The role of the renal afferent and efferent nerve fibers in heart failure
Lindsea C Booth, Clive N May, Song T Yao
FRONTIERS IN PHYSIOLOGY | FRONTIERS MEDIA SA | Published : 2015
Renal nerves contain afferent, sensory and efferent, sympathetic nerve fibers. In heart failure (HF) there is an increase in renal sympathetic nerve activity (RSNA), which can lead to renal vasoconstriction, increased renin release and sodium retention. These changes are thought to contribute to renal dysfunction, which is predictive of poor outcome in patients with HF. In contrast, the role of the renal afferent nerves remains largely unexplored in HF. This is somewhat surprising as there are multiple triggers in HF that have the potential to increase afferent nerve activity, including increased venous pressure and reduced kidney perfusion. Some of the few studies investigating renal affere..View full abstract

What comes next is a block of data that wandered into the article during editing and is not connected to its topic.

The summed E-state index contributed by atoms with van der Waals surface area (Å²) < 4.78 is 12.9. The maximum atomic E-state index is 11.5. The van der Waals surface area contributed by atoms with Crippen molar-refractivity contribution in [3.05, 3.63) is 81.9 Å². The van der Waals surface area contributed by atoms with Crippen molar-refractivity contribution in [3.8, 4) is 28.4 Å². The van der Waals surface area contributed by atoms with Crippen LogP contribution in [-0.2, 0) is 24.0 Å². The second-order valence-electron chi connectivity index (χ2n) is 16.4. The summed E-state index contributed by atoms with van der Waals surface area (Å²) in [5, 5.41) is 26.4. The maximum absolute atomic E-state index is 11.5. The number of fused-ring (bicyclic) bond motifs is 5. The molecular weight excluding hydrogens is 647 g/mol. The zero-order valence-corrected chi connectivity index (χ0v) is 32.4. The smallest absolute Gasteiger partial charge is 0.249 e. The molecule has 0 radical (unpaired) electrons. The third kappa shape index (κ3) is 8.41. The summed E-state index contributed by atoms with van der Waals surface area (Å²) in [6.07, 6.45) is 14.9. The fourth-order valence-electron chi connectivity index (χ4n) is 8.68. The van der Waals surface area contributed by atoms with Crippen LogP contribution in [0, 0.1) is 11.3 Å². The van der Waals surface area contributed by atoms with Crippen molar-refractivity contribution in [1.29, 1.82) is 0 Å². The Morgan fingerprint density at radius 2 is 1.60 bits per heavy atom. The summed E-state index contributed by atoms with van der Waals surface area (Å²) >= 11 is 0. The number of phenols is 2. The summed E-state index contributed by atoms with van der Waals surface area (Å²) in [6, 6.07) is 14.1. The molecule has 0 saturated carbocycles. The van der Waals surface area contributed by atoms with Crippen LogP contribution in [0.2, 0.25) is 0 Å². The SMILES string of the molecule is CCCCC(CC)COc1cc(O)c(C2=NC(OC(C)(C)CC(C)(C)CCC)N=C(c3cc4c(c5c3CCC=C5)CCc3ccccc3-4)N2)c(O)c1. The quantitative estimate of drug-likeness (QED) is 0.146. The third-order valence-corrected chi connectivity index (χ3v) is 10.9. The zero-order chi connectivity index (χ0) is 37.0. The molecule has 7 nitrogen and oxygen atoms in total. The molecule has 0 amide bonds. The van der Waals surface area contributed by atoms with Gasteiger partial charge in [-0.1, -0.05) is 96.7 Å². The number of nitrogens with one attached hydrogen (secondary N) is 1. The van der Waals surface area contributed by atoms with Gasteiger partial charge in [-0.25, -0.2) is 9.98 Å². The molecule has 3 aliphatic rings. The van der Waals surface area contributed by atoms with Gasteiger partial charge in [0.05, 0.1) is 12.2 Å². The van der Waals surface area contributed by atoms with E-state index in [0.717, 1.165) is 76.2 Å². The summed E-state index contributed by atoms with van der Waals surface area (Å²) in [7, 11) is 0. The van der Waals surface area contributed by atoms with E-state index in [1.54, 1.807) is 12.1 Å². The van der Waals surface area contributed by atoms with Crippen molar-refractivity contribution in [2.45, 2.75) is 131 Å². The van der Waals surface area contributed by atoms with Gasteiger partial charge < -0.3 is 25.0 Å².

This work was supported by National Health and Medical Research Council of Australia (NHMRC) and the Victorian Government's Operational Infrastructure Support Program. LB is supported by a NHMRC Early Career Fellowship and CM was supported by a NHMRC Research Fellowship.